24. 24.
    J.A. Nelder, R. Mead, A simplex method for function minimization. Comput. J. 7(4), 308–313 (1965)CrossRefzbMATHGoogle Scholar
  25. 25.
    J. Nocedal, S.J. Wright, Numerical Optimization (Springer, New York, 1999)CrossRefzbMATHGoogle Scholar
  26. 26.
    E. Novak, K. Ritter, Global optimization using hyperbolic cross points, in State of the Art in Global Optimization, ed. by C.A. Floudas, P.M. Pardalos (Springer, Boston, 1996), pp. 19–33CrossRefGoogle Scholar
  27. 27.
    D. Pandey, Regression with spatially adaptive sparse grids in financial applications, Master’s thesis, Department of Informatics, TU München, 2008Google Scholar
  28. 28.
    D. Pflüger, Spatially Adaptive Sparse Grids for High-Dimensional Problems (Verlag Dr. Hut, München, 2010)zbMATHGoogle Scholar
  29. 29.
    D. Pflüger, Spatially adaptive refinement, in Sparse Grids and Applications, ed. by J. Garcke, M. Griebel. Lecture Notes in Computational Science and Engineering (Springer, Berlin/Heidelberg, 2012), pp. 243–262Google Scholar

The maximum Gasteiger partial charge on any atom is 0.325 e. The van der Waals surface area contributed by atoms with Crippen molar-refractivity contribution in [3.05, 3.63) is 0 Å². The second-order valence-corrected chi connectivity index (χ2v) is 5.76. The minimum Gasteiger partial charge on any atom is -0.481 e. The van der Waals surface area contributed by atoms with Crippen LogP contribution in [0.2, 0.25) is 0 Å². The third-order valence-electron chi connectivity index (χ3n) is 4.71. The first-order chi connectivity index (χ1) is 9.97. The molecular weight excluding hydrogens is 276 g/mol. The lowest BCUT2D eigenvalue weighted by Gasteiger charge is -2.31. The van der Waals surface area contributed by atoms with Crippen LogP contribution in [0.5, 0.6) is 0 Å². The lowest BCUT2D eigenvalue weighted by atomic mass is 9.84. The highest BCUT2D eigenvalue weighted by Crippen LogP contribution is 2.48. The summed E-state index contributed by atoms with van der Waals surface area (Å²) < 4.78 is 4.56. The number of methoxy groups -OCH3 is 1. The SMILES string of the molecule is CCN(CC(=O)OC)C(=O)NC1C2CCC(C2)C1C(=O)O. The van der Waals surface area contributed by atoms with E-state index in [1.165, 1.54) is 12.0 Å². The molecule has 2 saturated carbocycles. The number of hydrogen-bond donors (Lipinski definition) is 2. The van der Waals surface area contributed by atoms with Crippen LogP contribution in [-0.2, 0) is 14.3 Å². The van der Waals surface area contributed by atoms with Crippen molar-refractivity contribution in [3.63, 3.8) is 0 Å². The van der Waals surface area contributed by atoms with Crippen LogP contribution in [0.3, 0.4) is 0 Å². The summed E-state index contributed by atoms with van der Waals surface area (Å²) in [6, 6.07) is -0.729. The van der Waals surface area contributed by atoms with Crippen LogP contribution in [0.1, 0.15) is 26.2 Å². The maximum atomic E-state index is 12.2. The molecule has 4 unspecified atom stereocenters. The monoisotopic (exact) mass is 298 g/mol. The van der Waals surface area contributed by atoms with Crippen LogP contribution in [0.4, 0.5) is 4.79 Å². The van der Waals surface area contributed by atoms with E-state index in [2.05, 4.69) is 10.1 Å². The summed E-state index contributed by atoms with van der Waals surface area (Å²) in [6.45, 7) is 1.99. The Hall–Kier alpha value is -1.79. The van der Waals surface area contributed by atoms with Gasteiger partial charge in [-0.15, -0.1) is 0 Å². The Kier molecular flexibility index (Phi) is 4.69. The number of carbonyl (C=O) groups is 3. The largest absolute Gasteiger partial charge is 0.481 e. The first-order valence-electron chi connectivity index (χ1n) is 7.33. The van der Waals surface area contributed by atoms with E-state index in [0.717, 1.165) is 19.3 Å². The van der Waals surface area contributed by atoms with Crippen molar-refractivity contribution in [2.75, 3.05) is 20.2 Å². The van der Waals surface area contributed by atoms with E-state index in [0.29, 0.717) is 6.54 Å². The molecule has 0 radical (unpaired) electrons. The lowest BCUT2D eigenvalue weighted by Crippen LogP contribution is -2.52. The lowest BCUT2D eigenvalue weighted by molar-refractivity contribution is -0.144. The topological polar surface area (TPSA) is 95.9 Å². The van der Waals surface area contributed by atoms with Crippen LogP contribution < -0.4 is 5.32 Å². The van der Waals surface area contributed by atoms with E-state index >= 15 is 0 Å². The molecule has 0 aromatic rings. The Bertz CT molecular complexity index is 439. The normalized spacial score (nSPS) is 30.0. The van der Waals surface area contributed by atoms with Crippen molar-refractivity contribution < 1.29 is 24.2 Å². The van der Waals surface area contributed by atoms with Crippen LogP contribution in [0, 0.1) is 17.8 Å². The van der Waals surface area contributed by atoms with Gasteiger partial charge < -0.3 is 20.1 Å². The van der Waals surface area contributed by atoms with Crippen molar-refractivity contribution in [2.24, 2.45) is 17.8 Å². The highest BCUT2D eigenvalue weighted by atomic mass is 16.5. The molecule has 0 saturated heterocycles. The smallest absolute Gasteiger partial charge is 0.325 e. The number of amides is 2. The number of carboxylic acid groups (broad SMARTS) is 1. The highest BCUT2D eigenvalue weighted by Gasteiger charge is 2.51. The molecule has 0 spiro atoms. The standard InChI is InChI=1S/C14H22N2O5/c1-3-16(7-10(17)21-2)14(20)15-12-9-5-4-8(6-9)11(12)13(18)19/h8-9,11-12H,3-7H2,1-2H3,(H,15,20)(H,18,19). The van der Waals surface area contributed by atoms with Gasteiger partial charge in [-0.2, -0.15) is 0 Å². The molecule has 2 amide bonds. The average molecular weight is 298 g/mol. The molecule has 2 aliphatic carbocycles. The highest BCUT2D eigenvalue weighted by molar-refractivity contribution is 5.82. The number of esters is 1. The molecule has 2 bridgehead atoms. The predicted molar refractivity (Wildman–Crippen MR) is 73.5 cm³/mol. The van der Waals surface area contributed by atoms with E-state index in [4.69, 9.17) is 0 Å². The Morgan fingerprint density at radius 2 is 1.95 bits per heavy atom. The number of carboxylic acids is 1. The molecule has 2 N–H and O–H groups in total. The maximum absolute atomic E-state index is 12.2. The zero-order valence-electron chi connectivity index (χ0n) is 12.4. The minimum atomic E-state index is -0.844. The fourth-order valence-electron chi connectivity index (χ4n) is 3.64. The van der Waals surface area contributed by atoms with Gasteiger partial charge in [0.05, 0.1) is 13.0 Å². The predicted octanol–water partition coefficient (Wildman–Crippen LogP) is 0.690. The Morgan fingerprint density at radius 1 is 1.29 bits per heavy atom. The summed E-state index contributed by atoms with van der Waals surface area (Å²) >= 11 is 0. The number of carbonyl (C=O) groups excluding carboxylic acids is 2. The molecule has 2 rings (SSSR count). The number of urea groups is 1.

30. 30.
    E. Polak, G. Ribière, Note sur la convergence de méthodes de directions conjuguées. Rev. Fr. Inf. Rech. Oper. 3(1), 35–43 (1969)zbMATHGoogle Scholar
  31. 31.
  32. 32.
    M. Riedmiller, H. Braun, A direct adaptive method for faster backpropagation learning: the RPROP algorithm, in Proceedings of 1993 IEEE International Conference on Neural Networks, San Francisco, CA, vol. 1, 1993, pp. 586–591Google Scholar
  33. 33.
    C. Sanderson, Armadillo: an open source C++ linear algebra library for fast prototyping and computationally intensive experiments, Technical report, NICTA, 2010Google Scholar
  34. 34.
    I.J. Schoenberg, Contributions to the problem of approximation of equidistant data by analytic functions. Q. Appl. Math. 4, 45–99, 112–141 (1946)MathSciNetGoogle Scholar
  35. 35.
    R. Storn, K. Price, Differential evolution – a simple and efficient heuristic for global optimization over continuous spaces. J. Glob. Optim. 11(4), 341–359 (1997)MathSciNetCrossRefzbMATHGoogle Scholar
  36. 36.
    J. Valentin, Hierarchische Optimierung mit Gradientenverfahren auf Dünngitterfunktionen, Master’s thesis, IPVS, Universität Stuttgart, 2014Google Scholar
  37. 37.
    D. Whitley, S. Rana, J. Dzubera, K.E. Mathias, Evaluating evolutionary algorithms. Artif. Intel. 85(1–2), 245–276 (1996)CrossRefGoogle Scholar
  38. 38.
    X.-S. Yang, Engineering Optimization (Wiley, Hoboken, 2010)CrossRefGoogle Scholar

Copyright information

© Springer International Publishing Switzerland 2016

Authors and Affiliations

  1. 1.Institute for Parallel and Distributed Systems (IPVS)Universität StuttgartStuttgartGermany

Personalised recommendations